That means no more scrolling, says Mr von Tetzchner, the 38-year-old co-founder and chief executive of 10-year old Opera Software. It also means no more walled gardens for its users, and therefore presents a genuine threat to operators still trying to develop profitable business models for data services that usually involve force-feeding pre-selected online content rather than the freedom of a browser.
Born in Reykjavik, Mr von Tetzchner moved to study at Oslo University and eventually joined the dominant Norwegian telecommunications group Telenor, where the software that would become Opera’s desktop browser was already being developed as an internal communications tool.
Opera bought the rights when Telenor deregulated and set about developing a cross-platform desktop browser that was launched in 1999, and that later spawned a wireless version.
It can also be downloaded from Opera’s website for $39 by users of 20 other smartphones. The company says about 1m have been downloaded.
By Rupini Bergstrom
In a 2003 report announcing the appointment of Chen Tianqiao to the national congress of China’s Communist Youth League, the state-run Xinhua news agency described the internet entrepreneur as the man “known as the Chinese Bill Gates”. Sceptics would say the nickname was hugely premature: Mr Chen, 32, runs a successful online games service rather than controlling a computer operating system monopoly.
But the hyperbole was understandable, for Mr Chen’s rapid rise graphically demonstrates the emerging power and the remaining promise of the Chinese internet - as well as the rewards to be won by those who master its commercial challenges.
The founder of Nasdaq-listed Shanda Interactive Entertainment topped the 2004 Euromoney rich-list for Chinese IT industry players with assets worth an estimated $1.05bn.
Mr Chen’s success has been founded on pioneering massively multiplayer online role playing games (MMORPGs) in China, initially by licensing them from South Korean developers, and then by producing its own.
MMORPGs, which allow large numbers of players to simultaneously play characters in a unified online fantasy world, have proved hugely popular among young Chinese. More importantly, since they are subscription-based, they are relatively unaffected by the rampant piracy that make it all but impossible to generate a profit in China from stand-alone computer games.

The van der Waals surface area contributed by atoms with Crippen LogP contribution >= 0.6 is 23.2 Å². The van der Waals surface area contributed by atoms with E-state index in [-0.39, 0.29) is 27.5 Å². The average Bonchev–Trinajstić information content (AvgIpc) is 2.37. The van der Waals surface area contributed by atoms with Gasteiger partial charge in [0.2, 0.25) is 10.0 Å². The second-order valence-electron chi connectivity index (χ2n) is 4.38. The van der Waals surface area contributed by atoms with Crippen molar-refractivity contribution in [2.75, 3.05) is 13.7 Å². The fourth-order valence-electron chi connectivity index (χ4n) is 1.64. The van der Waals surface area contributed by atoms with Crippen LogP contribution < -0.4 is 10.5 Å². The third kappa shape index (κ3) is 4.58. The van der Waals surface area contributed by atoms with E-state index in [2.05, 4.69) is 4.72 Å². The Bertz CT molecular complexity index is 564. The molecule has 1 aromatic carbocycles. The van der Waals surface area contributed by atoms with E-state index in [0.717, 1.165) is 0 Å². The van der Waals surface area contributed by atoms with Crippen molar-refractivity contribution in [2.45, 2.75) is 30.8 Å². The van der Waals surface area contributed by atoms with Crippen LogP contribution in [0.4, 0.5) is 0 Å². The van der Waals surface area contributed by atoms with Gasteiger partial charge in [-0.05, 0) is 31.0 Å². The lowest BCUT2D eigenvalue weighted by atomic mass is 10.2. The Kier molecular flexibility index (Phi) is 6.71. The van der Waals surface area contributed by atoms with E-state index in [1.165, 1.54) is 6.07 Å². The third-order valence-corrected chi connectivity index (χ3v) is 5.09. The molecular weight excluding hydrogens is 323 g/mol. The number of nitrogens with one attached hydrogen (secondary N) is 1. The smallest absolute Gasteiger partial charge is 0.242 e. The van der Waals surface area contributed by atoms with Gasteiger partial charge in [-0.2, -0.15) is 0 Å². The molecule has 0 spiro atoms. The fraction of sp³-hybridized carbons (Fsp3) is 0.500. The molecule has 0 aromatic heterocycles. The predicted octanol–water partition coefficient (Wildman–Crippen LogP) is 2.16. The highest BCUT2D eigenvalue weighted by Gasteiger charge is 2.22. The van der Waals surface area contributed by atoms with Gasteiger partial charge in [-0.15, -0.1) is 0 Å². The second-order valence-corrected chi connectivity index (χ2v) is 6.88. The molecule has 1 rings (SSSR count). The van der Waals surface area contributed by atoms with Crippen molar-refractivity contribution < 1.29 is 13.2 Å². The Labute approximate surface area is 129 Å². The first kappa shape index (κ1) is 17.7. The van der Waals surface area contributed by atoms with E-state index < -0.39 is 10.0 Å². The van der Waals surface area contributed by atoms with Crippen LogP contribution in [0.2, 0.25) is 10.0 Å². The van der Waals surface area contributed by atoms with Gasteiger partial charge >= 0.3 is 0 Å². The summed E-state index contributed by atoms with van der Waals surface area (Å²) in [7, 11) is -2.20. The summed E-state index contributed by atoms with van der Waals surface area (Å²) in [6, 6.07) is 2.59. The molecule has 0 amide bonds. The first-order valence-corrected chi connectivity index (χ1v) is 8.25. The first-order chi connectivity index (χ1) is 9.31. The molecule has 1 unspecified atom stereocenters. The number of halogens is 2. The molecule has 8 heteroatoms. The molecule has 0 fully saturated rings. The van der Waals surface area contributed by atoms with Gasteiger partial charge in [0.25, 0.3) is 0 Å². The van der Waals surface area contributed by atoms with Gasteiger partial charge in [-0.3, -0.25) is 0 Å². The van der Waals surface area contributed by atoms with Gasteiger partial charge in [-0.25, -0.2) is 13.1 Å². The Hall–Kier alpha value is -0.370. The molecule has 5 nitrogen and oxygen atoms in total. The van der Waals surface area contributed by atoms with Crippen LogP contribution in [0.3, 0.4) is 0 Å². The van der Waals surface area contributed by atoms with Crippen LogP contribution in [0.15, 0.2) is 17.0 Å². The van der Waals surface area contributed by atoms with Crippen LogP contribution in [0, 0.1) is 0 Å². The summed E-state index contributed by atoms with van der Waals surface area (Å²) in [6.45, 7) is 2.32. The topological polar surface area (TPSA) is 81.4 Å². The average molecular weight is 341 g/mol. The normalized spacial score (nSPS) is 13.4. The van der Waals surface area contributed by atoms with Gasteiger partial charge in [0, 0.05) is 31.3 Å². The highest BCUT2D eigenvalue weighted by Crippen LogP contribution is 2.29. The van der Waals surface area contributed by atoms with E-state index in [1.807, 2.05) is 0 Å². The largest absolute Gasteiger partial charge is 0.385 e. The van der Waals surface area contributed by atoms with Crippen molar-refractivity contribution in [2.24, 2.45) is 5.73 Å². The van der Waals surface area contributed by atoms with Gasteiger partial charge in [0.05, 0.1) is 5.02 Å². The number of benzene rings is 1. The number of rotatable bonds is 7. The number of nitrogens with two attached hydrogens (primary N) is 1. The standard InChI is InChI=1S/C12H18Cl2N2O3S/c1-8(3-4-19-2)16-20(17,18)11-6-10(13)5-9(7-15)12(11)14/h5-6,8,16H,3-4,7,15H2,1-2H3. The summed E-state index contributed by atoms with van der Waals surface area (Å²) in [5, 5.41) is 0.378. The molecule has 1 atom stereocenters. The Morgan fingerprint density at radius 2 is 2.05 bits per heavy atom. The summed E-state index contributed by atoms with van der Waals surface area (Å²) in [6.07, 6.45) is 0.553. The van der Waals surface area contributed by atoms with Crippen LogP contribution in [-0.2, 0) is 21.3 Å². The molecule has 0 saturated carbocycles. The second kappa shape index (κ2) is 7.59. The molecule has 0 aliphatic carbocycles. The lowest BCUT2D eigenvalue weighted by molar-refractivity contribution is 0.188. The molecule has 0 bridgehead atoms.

But Mr Chen’s plans reach beyond games, as demonstrated by Shanda’s recent purchase of a major stake in Sina, China’s biggest internet portal, a move seen as a prelude for a possible takeover.
Indeed, Mr Chen talks about his company as a kind of Chinese Disney, that will use games instead of cartoons as a stepping stone to the creation of an empire that spans multiple forms of content.
By Mure Dickie
It should surprise nobody to find Swedish entrepreneur Niklas Zennstrom at the cutting edge of a disruptive technology threatening to change the telecommunications world forever.
Mr Zennstrom, 38, is chief executive of Skype, the Luxembourg-based group which emerged on the telecommunications scene in 2003 and has, since then, revolutionised how we make calls and, more importantly, how much we spend on them.
With the introduction of Voice over Internet Protocol, or VoIP services, Skype allows anyone with a broadband connection to make voice calls over the Internet free of charge.
Mr Zennstrom and co-founder Janus Friis, a 28-year-old Dane, have turned their attention to telecoms after making waves back in 2000 with the introduction of music download website, KaZaA, which was built on their FastTrack file-sharing technology, and became the most downloaded software following Napster’s shutdown by US courts in 2001.
Mr Zennstrom and Mr Friis eventually sold KaZaA and drawing on a shared telecoms background they set up Skype, which has accumulated 30m users worldwide in its relatively short existence. A third of those are business people, and Skype says it is now adding 155,000 users a day. This is all the more astounding because Skype has expended very little energy or cash on marketing.
Skype allows people to download its software free of charge which then enables them to call other devotees free of charge. There’s also a prepaid alternative, called SkypeOut, which allows users to call non-members on normal telephone lines at local rates.
The VoIP trend in general, and Skype in particular, has frightened traditional telephone companies into launching their own VoIP services as they try to stave off falling revenues in a fixed-line telephone business that is already threatened by mobile phone and instant messaging services.
By Rupini Bergstrom